Your View: Ramsey Homes are key to Alexandria’s historic fabric

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By Charlotte Landis, Alexandria

To the editor:
I have lived in Alexandria for 26 years. It is my hometown and I love it because of its heritage. The Parker-Gray historic district nomination and the Braddock Metro small area plan emphasized the importance of protecting the historic fabric of this neighborhood. These actions clearly recognize the need to preserve its overall identity and architectural coherence. They support our city’s goal for historic preservation.

In 1781, the current site of the Ramsey Homes was part of a huge encampment along the Washington-Rochambeau National Historic Trail. In 1940, President Franklin Delano Roosevelt signed into law the Lanham Act, providing federal funds to build low-cost housing for defense workers.

The Ramsey Homes were built with the Lanham Act monies. The project was designed by local architect and architectural historian Delos H. Smith. The local firm of Smith, Werner and Billings, with offices on King Street, was selected to work for the housing authority to build these important wartime housing units.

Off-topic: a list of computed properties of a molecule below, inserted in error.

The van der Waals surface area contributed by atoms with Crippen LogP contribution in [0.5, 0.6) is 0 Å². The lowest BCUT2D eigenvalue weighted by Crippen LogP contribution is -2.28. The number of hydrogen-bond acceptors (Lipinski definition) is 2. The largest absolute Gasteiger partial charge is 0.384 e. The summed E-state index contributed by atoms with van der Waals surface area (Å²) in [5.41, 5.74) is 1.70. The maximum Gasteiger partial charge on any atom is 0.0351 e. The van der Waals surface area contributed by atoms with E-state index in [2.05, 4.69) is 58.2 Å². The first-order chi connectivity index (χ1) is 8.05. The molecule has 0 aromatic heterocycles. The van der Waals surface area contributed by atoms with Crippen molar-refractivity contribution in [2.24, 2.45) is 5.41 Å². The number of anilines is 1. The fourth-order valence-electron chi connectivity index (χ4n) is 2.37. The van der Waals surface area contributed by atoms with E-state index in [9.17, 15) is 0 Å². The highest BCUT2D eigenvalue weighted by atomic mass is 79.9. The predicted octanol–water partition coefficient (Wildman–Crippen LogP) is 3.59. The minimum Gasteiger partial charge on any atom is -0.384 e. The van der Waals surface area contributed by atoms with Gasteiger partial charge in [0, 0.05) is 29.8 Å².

Sanborn maps describe the site as “a project constructed specifically for African-Americans.” The housing of African-American junior officers marks one milestone on the path to the U.S. Army’s desegregation in 1948.

This property has been listed as a contributing resource to the Uptown/Parker-Gray National Register Historic District and remains the oldest extant public housing in the Parker-Gray neighborhood. Historic preservation and historic districts have relevance in Alexandria and can only enhance the initiative by the Visit Alexandria tourism agency to promote African-American heritage tourism.

ARHA’s request for demolition of this site will destroy a key part of our neighborhood’s architectural, historic and cultural heritage. May city council remain wise and deny the request.

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